Tuesday, February 5, 2008

Am I an imposter?

Sometimes a fraud is a fraud, that is sometimes those who say they are not confident are not telling the truth, according to Dr. Mark Leary and his study on self deprecation and self evaluation that is the subject of an article in today's Science Times.

...they adopt self-deprecation as a social strategy, consciously or not, and are secretly more confident than they let on.

The bit I found most interesting was the differences another study conducted at Purdue by Shamala Kumar and Carolyn Jagacinski found between men and women on their confidence and feelings of being an imposter vs their desire to compete.

women who scored highly also reported a strong desire to show that they could do better than others. They competed harder.
By contrast, men who scored highly on the imposter scale showed more desire to avoid contests in areas where they felt vulnerable. "The motivation was to avoid doing poorly, looking weak," Dr. Jagacinski said.
One more nail in the coffin of the myth of male superiority - no wonder most members of my sex are always watching football, carrying big guns, and going to war.


Sheila O'Malley said...

Makes me think of 2 things:

-- the wonderful book Learned Optimism - that Bill gave me. This dude found that those who were, by his reckoning, "Pessimists", often had deeper self-knowledge than those who were "optimists". Pessimists seemed to know their own faults, and did not OVER-estimate their appeal - where those who were optimistic often thought they were funnier, smarter, than they actually were. Very interesting - and not at all in line with conventional wisdom.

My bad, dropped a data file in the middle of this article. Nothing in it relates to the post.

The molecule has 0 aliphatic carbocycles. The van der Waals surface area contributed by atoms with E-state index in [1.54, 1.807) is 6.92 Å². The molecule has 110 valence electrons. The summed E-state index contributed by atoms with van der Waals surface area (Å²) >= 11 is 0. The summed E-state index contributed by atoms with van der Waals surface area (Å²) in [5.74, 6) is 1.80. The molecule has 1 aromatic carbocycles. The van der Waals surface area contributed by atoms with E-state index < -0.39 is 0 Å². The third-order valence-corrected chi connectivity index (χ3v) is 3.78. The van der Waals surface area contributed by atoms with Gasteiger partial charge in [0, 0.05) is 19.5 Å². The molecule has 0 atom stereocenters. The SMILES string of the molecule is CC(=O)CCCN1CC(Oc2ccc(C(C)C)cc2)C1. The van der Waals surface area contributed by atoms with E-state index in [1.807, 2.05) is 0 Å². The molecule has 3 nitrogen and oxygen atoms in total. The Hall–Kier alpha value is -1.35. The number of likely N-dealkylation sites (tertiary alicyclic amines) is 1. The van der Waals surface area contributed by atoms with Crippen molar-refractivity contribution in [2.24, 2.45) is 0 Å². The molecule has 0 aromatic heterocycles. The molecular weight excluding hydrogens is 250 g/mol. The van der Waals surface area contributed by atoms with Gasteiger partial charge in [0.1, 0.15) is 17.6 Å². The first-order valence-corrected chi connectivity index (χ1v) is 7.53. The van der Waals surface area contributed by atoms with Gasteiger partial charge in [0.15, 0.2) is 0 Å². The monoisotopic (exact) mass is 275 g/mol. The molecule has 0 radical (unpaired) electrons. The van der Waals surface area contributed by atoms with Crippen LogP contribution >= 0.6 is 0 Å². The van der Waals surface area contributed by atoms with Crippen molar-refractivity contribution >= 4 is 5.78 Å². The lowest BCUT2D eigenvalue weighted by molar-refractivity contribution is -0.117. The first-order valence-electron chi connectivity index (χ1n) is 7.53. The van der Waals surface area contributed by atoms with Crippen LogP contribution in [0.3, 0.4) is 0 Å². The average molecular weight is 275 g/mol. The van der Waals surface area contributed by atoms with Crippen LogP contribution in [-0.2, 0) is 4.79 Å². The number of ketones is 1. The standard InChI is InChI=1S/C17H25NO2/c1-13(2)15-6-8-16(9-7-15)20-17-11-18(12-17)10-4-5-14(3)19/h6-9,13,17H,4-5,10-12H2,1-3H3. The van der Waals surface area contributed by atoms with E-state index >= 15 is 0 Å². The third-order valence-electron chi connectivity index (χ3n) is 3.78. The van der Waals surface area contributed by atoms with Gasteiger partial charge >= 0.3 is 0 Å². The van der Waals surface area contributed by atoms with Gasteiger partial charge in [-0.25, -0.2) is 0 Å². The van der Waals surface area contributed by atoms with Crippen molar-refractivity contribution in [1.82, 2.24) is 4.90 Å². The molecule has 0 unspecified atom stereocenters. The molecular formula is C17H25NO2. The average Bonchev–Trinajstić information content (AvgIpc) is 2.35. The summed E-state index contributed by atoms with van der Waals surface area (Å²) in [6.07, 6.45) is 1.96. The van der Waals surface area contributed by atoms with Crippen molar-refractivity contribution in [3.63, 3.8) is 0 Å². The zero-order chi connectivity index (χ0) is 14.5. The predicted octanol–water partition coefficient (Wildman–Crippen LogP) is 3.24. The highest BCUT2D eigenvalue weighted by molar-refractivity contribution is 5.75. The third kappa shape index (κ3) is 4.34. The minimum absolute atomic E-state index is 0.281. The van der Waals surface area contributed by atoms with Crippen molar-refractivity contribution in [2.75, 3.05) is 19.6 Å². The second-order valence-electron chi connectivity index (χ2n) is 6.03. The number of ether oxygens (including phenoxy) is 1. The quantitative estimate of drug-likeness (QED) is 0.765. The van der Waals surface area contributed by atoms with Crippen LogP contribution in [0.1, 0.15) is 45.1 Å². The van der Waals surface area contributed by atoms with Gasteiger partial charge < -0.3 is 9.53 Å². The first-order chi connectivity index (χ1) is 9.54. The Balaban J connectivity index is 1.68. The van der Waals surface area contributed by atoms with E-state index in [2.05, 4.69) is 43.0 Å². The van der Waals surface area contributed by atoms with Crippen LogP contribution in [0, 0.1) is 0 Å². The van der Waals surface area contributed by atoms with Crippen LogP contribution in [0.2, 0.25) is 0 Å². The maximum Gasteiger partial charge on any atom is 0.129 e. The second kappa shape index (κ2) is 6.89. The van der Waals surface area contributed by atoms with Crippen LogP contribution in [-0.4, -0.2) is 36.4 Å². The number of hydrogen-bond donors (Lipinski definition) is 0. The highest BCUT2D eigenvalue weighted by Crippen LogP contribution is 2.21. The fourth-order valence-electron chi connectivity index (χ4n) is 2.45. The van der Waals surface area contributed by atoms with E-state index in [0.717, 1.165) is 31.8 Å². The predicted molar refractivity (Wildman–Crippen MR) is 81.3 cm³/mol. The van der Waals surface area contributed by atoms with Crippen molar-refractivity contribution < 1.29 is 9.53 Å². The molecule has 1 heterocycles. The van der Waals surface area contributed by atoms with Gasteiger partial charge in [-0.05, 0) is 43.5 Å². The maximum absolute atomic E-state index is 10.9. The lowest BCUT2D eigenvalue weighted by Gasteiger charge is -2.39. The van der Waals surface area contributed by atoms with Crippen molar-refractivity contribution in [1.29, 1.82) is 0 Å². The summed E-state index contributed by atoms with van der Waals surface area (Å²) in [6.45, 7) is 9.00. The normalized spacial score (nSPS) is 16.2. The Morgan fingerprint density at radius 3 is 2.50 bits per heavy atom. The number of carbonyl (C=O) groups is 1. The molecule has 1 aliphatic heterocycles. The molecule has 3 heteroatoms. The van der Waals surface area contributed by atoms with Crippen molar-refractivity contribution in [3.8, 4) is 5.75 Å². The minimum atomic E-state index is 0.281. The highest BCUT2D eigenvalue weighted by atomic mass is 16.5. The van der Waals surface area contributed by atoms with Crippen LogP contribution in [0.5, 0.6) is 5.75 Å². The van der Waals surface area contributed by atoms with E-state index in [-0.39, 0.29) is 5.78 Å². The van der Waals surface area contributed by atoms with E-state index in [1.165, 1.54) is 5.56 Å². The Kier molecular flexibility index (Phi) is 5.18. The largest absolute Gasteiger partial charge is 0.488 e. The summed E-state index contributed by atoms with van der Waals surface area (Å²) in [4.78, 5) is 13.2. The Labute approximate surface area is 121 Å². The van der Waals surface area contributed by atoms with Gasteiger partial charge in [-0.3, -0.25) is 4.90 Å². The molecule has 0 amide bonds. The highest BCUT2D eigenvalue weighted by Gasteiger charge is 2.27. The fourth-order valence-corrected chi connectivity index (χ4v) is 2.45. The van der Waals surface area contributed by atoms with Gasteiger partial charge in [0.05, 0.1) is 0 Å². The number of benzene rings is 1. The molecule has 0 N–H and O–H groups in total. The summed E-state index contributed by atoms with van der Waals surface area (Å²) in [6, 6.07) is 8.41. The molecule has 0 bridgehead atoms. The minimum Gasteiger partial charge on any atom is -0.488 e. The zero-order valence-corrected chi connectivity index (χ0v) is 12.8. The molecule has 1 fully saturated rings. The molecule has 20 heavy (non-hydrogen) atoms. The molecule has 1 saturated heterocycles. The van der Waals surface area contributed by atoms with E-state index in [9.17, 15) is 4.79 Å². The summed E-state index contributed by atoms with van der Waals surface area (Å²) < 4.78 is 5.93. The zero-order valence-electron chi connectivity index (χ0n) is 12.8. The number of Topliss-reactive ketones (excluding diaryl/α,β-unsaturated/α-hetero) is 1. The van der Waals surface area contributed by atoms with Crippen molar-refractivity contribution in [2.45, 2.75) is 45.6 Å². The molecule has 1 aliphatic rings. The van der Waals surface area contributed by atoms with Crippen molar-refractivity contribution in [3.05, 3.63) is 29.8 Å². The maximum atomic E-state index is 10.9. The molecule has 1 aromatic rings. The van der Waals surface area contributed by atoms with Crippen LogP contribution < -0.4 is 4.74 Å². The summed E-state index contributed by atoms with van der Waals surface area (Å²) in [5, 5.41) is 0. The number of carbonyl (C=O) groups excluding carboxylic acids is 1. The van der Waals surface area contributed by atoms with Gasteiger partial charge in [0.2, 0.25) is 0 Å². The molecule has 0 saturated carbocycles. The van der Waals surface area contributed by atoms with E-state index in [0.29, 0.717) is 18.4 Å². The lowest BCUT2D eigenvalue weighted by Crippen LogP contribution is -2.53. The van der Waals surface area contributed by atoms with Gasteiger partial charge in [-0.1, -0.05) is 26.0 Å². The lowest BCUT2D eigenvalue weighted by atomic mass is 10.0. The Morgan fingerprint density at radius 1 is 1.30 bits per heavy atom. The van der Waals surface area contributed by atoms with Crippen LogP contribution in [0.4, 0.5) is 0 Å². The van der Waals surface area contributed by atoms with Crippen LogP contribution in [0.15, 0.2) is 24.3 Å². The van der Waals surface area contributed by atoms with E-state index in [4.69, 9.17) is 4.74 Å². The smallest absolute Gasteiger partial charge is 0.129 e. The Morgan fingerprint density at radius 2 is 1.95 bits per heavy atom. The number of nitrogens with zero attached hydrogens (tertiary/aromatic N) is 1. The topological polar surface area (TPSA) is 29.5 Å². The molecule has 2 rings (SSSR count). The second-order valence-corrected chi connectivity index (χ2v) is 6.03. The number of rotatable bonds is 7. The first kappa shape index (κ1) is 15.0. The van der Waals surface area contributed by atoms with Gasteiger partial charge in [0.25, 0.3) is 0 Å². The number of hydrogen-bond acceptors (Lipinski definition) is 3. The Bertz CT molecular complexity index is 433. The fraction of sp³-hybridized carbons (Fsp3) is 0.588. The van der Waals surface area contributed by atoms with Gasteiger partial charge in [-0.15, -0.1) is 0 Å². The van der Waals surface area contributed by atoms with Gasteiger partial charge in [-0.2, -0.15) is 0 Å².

-- the awesome profile of Clay Aiken in last week's NY Magazine - did you read it?? He's here doing Spamalot ... I highly recommend the article. The author noticed how often Aiken calls himself a "geek", a "dork", etc. - and that she didn't think such attitudes really fly in New York, where people do have a pretty keen bullshit meter. She recognized that it was a defense of some kind (or that was her theory anyway) - a way of stepping out of competition, and deflecting deeper questions (about, say, his sexuality - the big white elephant in the room). She sensed that there was something false in his self-deprecation (after all, the guy is a huge star) - but that he himself is not even aware of the duplicity in it. Really interesting article if you haven't read it.

Ted said...

S - I didn't read that profile - I should check it out.